Although she is in love with Ogata, she is seemingly resigned to marry her father's colleague, Dr. Serizawa (Akihiko Hirata), an estranged scientist, scarred from World War II. Serizawa has created a secret weapon far worse than an H-bomb. He fears to use this invention against the reptilian threat facing Japan; what the weapon starts a new and even more destructive arms race.

Gojira first reaches landfall at Odo Island, where there's a traditional fishing village. The movie pauses to look over a kagura dance being held with the old customary masks. At the island, they know of the monster through legends. The village headman claims they used to feed Gojira girl children whenever the fishing haul was too scant.

Here, early on, is the essence of the Godzilla mythos: he's an ancient spirit, awakened and mutated. It's a theme developed in Toho Studios' large-scale and serious Gojira films of the 1990s, when Gojira's regular co-stars symbolized avenging forces of air, fire and water against the giant reptile. Similarly, the modern Japan fights it out with the old superstitions.

Later in Gojira, following that crass comment about the island girls, we see reverently photographed choruses of female schoolchildren praying for deliverance from Gojira. This requiem is a highlight of Akira Ifukube's score. Surprisingly, the score was recorded live, on the same four-track as the sound effects of Godzilla's rampage.

As he slouches toward Tokyo, Gojira becomes a political hot potato. In scenes cut for the American version, the Japanese Diet, or parliament, debates over a way to cover up the danger of radioactive contamination. Angry citizens show up to protest. It's hinted that the Japanese government doesn't want any disputes with the Americans and their nuclear tests. (Gojira was made two short years after the U.S. Occupation had ended.)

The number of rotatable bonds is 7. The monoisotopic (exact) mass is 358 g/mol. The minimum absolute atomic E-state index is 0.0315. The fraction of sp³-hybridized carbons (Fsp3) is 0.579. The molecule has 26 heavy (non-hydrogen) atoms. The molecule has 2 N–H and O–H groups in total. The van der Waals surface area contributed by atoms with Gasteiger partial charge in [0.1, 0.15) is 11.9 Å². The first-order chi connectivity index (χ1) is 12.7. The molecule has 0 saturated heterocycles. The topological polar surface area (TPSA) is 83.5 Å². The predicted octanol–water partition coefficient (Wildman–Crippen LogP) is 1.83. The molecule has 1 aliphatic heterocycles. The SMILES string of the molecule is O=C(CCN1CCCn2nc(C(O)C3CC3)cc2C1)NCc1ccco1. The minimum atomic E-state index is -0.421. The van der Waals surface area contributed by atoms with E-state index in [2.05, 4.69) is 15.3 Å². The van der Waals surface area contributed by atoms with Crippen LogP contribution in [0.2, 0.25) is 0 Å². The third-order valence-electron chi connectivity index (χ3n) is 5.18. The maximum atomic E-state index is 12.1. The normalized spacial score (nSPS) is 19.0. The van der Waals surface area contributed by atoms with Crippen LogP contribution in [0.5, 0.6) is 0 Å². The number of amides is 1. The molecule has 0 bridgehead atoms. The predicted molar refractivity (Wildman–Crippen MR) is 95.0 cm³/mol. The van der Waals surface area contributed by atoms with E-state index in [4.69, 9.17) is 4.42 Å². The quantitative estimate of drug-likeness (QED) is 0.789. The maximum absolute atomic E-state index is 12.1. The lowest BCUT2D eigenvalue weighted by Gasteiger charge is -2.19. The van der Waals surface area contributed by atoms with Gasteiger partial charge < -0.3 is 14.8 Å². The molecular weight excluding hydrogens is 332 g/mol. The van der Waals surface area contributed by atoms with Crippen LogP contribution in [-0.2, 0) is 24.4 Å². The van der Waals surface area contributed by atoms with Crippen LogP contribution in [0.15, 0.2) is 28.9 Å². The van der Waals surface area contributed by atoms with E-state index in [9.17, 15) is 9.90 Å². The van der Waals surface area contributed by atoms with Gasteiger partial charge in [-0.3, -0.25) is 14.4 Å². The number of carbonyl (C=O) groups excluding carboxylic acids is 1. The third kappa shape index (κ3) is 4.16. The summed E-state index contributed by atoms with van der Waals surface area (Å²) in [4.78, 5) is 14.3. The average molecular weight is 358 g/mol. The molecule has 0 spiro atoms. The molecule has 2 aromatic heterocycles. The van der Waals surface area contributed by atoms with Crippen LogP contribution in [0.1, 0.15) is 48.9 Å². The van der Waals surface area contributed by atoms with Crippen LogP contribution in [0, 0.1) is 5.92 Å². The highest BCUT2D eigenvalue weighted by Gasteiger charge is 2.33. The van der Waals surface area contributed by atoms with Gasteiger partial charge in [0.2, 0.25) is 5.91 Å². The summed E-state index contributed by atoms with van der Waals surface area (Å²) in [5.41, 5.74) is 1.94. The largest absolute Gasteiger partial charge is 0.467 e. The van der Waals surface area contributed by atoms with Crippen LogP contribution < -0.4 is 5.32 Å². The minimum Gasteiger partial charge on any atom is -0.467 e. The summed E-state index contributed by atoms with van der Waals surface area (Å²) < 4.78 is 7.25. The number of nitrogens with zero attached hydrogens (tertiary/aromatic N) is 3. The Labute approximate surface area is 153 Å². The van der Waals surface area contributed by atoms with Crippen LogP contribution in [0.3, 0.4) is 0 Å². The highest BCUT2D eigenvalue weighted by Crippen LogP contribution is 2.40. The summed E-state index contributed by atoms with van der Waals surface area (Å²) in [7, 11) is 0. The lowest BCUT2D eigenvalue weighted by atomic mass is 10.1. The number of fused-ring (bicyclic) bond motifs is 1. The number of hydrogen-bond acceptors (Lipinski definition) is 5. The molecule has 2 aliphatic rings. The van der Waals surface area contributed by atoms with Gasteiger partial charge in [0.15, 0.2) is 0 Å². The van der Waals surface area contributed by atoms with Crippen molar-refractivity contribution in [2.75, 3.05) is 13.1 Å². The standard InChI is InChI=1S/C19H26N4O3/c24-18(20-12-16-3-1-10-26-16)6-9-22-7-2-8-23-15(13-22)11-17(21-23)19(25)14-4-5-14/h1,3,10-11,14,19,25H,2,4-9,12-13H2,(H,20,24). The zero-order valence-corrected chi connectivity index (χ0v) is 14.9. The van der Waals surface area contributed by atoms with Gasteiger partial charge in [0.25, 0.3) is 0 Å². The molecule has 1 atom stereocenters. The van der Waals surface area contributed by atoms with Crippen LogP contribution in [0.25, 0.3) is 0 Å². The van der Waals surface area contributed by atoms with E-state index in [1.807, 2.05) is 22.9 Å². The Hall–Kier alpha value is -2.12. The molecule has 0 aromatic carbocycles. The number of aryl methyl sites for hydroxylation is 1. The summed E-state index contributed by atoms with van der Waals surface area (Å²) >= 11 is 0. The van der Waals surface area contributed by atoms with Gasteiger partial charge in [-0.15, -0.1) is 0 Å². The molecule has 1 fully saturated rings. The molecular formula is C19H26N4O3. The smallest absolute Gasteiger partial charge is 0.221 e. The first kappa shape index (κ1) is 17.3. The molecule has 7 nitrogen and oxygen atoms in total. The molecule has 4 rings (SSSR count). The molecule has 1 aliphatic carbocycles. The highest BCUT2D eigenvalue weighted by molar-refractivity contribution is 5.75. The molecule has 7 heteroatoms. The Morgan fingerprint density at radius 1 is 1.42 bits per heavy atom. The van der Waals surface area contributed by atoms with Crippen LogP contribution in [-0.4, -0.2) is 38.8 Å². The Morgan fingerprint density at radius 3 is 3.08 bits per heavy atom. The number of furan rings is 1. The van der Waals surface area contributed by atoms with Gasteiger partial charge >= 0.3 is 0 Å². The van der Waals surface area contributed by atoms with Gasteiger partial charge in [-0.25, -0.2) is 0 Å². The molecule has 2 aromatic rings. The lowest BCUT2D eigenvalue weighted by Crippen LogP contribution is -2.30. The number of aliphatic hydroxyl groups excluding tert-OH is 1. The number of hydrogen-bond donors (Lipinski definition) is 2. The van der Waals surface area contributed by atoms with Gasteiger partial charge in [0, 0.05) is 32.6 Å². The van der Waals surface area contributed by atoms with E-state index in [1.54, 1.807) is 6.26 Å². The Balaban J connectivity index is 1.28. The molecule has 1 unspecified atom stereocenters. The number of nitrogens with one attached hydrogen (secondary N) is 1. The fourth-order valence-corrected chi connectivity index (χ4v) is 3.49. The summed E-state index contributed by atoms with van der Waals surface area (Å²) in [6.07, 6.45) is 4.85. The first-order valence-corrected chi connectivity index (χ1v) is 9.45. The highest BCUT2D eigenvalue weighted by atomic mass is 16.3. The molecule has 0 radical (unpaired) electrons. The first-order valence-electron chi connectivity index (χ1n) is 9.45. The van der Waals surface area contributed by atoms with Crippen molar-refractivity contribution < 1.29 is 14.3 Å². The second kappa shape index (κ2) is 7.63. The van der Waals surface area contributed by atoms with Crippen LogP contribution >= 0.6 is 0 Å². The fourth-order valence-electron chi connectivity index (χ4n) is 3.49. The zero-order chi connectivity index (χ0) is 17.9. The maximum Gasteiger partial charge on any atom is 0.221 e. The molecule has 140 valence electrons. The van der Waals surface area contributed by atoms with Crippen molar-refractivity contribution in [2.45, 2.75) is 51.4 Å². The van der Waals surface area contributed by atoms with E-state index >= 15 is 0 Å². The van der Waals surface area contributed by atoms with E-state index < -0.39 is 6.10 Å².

As the news of the trouble spreads, commuters on a train complain of being relocated from the city, as they were during the World War II bombings. One woman says bitterly that she lived through Nagasaki, and now she's in trouble again.

Peter Biskind's book Seeing Is Believing proposes that the wave of 1950s monster movies had a political agenda. He claims they reflect the coalition between the military and the intelligentsia in the United States of the time. According to Biskind, America in the 1950s had a centrist Republican government that aimed to balance two approaches to foreign policy. The left side hoped to contain Communism with a Cold War; its hawkish opposition wanted to start a Hot War against the USSR, preferably with nuclear weapons.